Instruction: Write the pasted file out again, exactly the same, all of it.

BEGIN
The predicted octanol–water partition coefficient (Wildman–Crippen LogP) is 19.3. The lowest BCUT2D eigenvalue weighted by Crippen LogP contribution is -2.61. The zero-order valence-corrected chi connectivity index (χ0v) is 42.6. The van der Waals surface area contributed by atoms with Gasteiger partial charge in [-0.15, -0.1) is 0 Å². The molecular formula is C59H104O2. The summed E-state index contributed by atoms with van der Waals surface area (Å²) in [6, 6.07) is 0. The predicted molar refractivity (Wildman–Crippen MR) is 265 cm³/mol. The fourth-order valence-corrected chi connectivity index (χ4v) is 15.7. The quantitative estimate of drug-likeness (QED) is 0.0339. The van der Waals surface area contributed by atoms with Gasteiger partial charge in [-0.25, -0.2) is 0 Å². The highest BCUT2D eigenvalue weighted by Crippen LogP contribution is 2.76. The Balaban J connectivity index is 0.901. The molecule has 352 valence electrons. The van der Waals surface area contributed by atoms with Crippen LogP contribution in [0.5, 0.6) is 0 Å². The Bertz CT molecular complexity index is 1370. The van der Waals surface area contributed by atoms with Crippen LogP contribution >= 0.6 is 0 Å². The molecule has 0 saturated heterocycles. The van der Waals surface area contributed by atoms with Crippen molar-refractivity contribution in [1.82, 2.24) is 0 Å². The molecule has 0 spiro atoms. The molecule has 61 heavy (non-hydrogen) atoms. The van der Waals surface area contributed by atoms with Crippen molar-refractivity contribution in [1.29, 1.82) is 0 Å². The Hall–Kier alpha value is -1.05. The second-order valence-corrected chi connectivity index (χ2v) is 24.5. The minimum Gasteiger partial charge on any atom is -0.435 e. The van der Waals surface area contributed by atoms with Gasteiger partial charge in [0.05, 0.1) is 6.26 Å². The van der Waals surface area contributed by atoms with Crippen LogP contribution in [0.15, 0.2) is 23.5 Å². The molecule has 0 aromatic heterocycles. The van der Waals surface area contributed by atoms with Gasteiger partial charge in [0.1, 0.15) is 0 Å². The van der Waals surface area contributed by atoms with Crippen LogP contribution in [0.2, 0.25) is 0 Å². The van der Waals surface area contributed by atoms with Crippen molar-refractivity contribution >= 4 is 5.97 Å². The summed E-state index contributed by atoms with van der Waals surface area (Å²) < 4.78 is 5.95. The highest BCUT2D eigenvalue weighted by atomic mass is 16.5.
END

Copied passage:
The predicted octanol–water partition coefficient (Wildman–Crippen LogP) is 19.3. The lowest BCUT2D eigenvalue weighted by Crippen LogP contribution is -2.61. The zero-order valence-corrected chi connectivity index (χ0v) is 42.6. The van der Waals surface area contributed by atoms with Gasteiger partial charge in [-0.15, -0.1) is 0 Å². The molecular formula is C59H104O2. The summed E-state index contributed by atoms with van der Waals surface area (Å²) in [6, 6.07) is 0. The predicted molar refractivity (Wildman–Crippen MR) is 265 cm³/mol. The fourth-order valence-corrected chi connectivity index (χ4v) is 15.7. The quantitative estimate of drug-likeness (QED) is 0.0339. The van der Waals surface area contributed by atoms with Gasteiger partial charge in [-0.25, -0.2) is 0 Å². The highest BCUT2D eigenvalue weighted by Crippen LogP contribution is 2.76. The Balaban J connectivity index is 0.901. The molecule has 352 valence electrons. The van der Waals surface area contributed by atoms with Crippen LogP contribution in [0.5, 0.6) is 0 Å². The Bertz CT molecular complexity index is 1370. The van der Waals surface area contributed by atoms with Crippen LogP contribution >= 0.6 is 0 Å². The molecule has 0 saturated heterocycles. The van der Waals surface area contributed by atoms with Crippen molar-refractivity contribution in [1.82, 2.24) is 0 Å². The molecule has 0 spiro atoms. The molecule has 61 heavy (non-hydrogen) atoms. The van der Waals surface area contributed by atoms with Crippen molar-refractivity contribution in [1.29, 1.82) is 0 Å². The Hall–Kier alpha value is -1.05. The second-order valence-corrected chi connectivity index (χ2v) is 24.5. The minimum Gasteiger partial charge on any atom is -0.435 e. The van der Waals surface area contributed by atoms with Gasteiger partial charge in [0.05, 0.1) is 6.26 Å². The van der Waals surface area contributed by atoms with Crippen LogP contribution in [0.15, 0.2) is 23.5 Å². The molecule has 0 aromatic heterocycles. The van der Waals surface area contributed by atoms with Gasteiger partial charge in [0.1, 0.15) is 0 Å². The van der Waals surface area contributed by atoms with Crippen LogP contribution in [0.2, 0.25) is 0 Å². The van der Waals surface area contributed by atoms with Crippen molar-refractivity contribution >= 4 is 5.97 Å². The summed E-state index contributed by atoms with van der Waals surface area (Å²) < 4.78 is 5.95. The highest BCUT2D eigenvalue weighted by atomic mass is 16.5.